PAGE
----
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Bond analyst Simon Winder discusses Ian Fleming`s legacy

25-May-2008 • Literary

Ian Fleming, James Bond's creator, would have turned 100 on May 28. Fleming, who died in 1964, gave England its most enduring hero of the 20th century, and England belatedly is showing its gratitude by turning Fleming's 100th birthday into a yearlong celebration. The occasion has been marked with a set of postage stamps, museum exhibits and weekly rounds of retrospective newspaper articles - reports SunTimes.

In America the celebration is more subdued, limited to the publication of Sebastian Faulks' new Bond novel, Devil May Care (coming out this week) and the build-up to the November release of the next film, "Quantum of Solace" (named for one of Fleming's short stories).

Yet echoes of the Fleming revival have carried across the Atlantic. Less than a decade ago the original Bond books were out of print here, but today all 14 are available in trade paperbacks with snazzy pulp-art covers from Penguin.

Bond fan and British author Simon Winder has observed the events surrounding Fleming's centennial birthday with the same admiration and bemusement found in his 2006 book, The Man Who Saved Britain. The book is a snarky, politically tinged memoir of an adolescence immersed in Bond. Winder also compiled an anthology of Fleming's prose titled, My Name's Bond, James Bond, published in 2000.

Speaking from London, Winder shared his thoughts on the Fleming centenary.

Q. In the preface to My Name's Bond, you write that Fleming is "oddly taken for granted and particularly worthy of celebrating." Is he still taken for granted?

A. I think he's had a real renaissance, actually. When that anthology was done, the novels sold very few copies. They weren't even in print in the U.S., I don't think, and it was really a low ebb. People had forgotten about them and just were interested in the films. And I think that the success of the movie "Casino Royale" changed that.

Q. Why did "Casino Royale" lead fans to Fleming when other Bond films didn't?

A. The way that the movie of "Casino Royale" was based so closely to the book gave people a legitimate opportunity to go back and see what the fuss was about. Daniel Craig was great, but the real reason I think that film worked was because it was based on a real book and so it had a real plot, and the previous films obviously had been completely terrible -- a series of dumb chases and explosions. Whereas this film ... had this great plot [and] this idea that Bond fails. The idea that Bond is vulnerable rather than someone who smirks and kills people also was a big improvement, because that's in the book itself.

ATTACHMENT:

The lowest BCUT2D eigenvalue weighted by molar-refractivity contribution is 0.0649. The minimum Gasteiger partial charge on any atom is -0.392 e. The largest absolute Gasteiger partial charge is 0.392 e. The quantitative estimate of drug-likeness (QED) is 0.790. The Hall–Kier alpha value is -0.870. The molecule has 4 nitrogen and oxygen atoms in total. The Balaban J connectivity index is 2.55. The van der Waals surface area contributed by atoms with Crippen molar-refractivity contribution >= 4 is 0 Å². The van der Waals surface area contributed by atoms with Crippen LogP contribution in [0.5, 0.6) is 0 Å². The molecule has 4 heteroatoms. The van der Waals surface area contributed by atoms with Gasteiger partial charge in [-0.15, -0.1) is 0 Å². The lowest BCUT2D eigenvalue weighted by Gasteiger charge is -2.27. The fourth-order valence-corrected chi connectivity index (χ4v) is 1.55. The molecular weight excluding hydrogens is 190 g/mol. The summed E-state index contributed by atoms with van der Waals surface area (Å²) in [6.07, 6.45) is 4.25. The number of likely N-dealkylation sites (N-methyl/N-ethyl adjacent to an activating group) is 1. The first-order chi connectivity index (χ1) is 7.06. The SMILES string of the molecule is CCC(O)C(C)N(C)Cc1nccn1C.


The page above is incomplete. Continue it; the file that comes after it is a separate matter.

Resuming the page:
Q. Casino Royale differs from the later books because Bond comes off as a loser.

A. Yes. He gets everything wrong. I always think of the way John le Carre used to attack Fleming and say, "How unrealistic and snobbish." But that's not really true of the first book. In the later books, as in the films, there's the effortlessness in the way in which this one hard-drinking, chain-smoking Englishman oddly manages to survive and defeat all these bad guys in a way that is less realistic and less fun.

Q. I once heard le Carre say in an interview that the problem with Bond is that he's a Cold War spy pursuing his job as if it were a hot war, but isn't that the point of Bond?

A. Yes. In fact, Bond's doing all the things no one would dare do, and that's kind of fun, given it's fiction. I tend to think of le Carre's fiction being just as implausible. Its sheer coldness and bitterness -- I don't buy it for a moment. They're enjoyable to read, but they're no more plausible than Fleming.

Q. What do you think -- aside from the sex and the violence -- that we get out of reading Fleming that we don't get from reading contemporary thriller writers?

A. We have the huge advantage of time going by that you plunge into the 1950s in a way which is really refreshing. That does give him a huge jump up over modern writers, just because they are doomed to write about now. Even when his plot's going completely wrong, you're still enjoying the kinds of things he's describing: the kinds of cars, the kinds of attitudes, what people are wearing, eating and so on.

Also, it's interesting coming face to face with those Second World War values. It's strange to come up against a figure who is genuinely so patriotic, who is extending the emergency of the Second World War into the Cold War world. It's quite bracing. It's interesting to read such certainty of the evilness of evil people, the desirability of the female people, the entertainment of being abroad, the way he's so competent in his Britishness.

Q. How long do think it will be until a set of the original 14 books is issued as The Annotated James Bond with footnotes explaining, say, what the KGB was?

A. I think it would be really a fun idea. It would be really great to do Casino Royale with a really big apparatus of notes. It's true that on every page he's referring to something that's ...

Q. Gone.

A. Yeah, absolutely. It's not there anymore. What was the French Communist party and so on? As time goes by there's definitely a layer of silt building up on the books.

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